Any debut that ends in a six-try 47-29 hammering can hardly be greeted with huge enthusiasm.
Matt Toomua was on the wrong end of an All Blacks thumping while making his Wallabies debut in the opening clash of the 2013 Rugby Championship in Sydney.
And while blame for such a heavy reversal should not be laid at feet of the Brumbies' fly-half, the 23-year-old can only look back on it as a huge disappointment.
We look at various aspects of the match and Toomua's performance to assess whether new Wallabies coach Ewen McKenzie made the right call to hand Toomua his debut cap.
Toomua's selection to start against the All Blacks was unexpected, and many had predicted McEwen to recall controversial No. 10 Quade Cooper to the Wallabies starting lineup.
Cooper missed the British and Irish Lions series after falling out with former Australia coach Robbie Deans, and many thought he had been penciled in as McKenzie's first-choice due to their success together at Queensland Reds.
That Toomua got the nod provided ammunition for rival coach Steve Hansen to suggest before and after the match that McKenzie was undecided on his best line-up, as reported by the Sydney Morning Herald.
When asked about the merits of Toomua over Cooper, Hansen replied:
I don't know. You should ask Ewen that. Did you ask him that?
I don't pick the team, so at the end of the week Ewen has got that job and you had better ask him. He may not know but ask him anyway.
I think they are both good players, but I am just happy I have got Dan Carter and Aaron Cruden ... and Beauden Barrett for that matter.
Irrespective of how Toomua played on his debut, his selection and the Wallabies' subsequent defeat was used as a barb to throw Australia's way.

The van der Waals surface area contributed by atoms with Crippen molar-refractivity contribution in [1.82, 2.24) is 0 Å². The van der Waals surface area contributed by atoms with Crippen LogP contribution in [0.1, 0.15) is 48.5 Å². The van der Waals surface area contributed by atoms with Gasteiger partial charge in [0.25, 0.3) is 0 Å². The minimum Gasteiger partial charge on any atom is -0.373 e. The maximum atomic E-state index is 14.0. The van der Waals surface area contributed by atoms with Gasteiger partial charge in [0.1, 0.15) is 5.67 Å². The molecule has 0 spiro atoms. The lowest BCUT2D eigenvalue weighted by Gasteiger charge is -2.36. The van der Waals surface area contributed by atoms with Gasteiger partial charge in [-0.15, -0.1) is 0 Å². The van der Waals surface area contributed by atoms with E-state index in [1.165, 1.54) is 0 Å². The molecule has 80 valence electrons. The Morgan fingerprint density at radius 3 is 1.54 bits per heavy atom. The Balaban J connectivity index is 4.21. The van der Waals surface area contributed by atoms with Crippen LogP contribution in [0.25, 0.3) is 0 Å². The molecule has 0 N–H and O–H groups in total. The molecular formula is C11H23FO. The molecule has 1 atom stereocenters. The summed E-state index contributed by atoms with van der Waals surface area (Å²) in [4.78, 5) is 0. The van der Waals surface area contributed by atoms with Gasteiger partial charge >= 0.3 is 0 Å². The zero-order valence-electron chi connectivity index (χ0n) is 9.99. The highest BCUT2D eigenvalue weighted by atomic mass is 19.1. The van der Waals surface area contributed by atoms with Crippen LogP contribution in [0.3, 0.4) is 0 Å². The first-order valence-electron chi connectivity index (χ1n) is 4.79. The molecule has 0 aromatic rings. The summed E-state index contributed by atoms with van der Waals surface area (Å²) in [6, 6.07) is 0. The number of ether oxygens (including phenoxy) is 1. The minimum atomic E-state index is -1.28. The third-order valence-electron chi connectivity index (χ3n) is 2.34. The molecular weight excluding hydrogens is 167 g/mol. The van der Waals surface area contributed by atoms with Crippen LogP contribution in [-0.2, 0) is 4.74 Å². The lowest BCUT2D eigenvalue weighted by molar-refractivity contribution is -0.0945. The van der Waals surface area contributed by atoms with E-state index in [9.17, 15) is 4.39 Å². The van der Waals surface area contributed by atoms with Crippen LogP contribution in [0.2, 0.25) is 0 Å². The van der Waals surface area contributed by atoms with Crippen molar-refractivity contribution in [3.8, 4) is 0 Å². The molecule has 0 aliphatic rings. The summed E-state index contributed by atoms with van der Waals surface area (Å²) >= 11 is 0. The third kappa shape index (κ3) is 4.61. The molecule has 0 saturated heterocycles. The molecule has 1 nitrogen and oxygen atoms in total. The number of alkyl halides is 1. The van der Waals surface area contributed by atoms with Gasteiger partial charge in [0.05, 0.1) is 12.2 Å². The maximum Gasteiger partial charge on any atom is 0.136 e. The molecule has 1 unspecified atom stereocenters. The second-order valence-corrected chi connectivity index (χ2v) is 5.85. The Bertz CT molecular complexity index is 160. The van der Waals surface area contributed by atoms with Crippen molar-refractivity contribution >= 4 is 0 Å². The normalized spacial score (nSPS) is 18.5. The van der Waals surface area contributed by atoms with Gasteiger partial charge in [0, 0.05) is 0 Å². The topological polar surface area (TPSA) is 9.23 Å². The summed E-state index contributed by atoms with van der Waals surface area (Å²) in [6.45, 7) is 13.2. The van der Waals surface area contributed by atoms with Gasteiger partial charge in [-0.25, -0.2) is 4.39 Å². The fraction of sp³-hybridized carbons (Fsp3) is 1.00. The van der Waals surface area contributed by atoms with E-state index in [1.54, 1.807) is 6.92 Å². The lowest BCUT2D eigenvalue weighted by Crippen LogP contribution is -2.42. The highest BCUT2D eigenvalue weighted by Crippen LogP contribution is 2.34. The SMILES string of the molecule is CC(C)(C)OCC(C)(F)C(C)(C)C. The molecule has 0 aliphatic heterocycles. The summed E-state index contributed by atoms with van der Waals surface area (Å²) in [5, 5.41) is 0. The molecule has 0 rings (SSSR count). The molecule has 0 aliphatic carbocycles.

Cooper is regarded as one of the most talented playmakers in world rugby. He has his faults and is not to all coaches' liking, but he can make things happen and produce the unexpected.
His non-selection to start at No. 10 suggested McKenzie was more in favor of the safe, structured approach favored by Toomua's Super Rugby side Brisbane.
The fact Toomua did little wrong on his debut and distributed with a calm assurance that earned him a 6.5/10 rating from Rugby365, misses the point in the minds of most Wallabies fans.
To beat the All Blacks, teams need an edge in at least one area of the game. When he's on song, Cooper can give them that; Toomua has yet to prove it.
Many favor the rationale of giving Cooper the chance to weave his magic and then bringing on Toomua if this fails to happen, or to close out a game with his more structured approach.
The fact Australia's back line had more bite and width after Cooper's introduction on Saturday suggests the Queensland Red will start in the return match on Saturday.
Widely considered the finest scrum-half in the international game, Will Genia kept the Wallabies in sight of New Zealand with a stunning 65-metre try late in the first half.
That score aside, Genia wasn't at his best and certainly wasn't the best scrum-half on display in Sydney as opposite number Aaron Smith had much more of an impact on the outcome.
Australia need their talisman to be at the top of his game if they are going to challenge the All Blacks and Springboks over the next six weeks, and perhaps the best way to guarantee that is to reunite him with his Queensland Reds partner Cooper.
That's not to say Genia and Toomua cannot play well together, but Genia and Cooper have a proven chemistry, one that helped the Reds to the 2011 Super 15 title.
Things looked a little better for the Wallabies when Cooper came on, and perhaps it's time to see how the team fares with the Queensland pair performing their magic together from the start.
Matt Toomua (R)
One hopes that Toomua has plenty more opportunity to prove himself on the international stage.
He should remember that he won't always be facing such challenging opponents and that on better days his forwards will improve the supply of slow ball he was forced to work with in Sydney.
Most observers gave him a satisfactory rating and Stephen Samuelson of the Canberra Times was spot on with this summary of his performance.
Has a good head for rugby with his 'no look' falcon chargedown in the first half. His general play was solid and his defence was excellent, but lacked dynamism and was clearly outpointed by the creative genius of Aaron Cruden. 6/10
For those wondering what Samuelson meant by his reference to a "falcon'" check out this video clip. A "falcon" is a term used when a player's head comes into contact with the ball.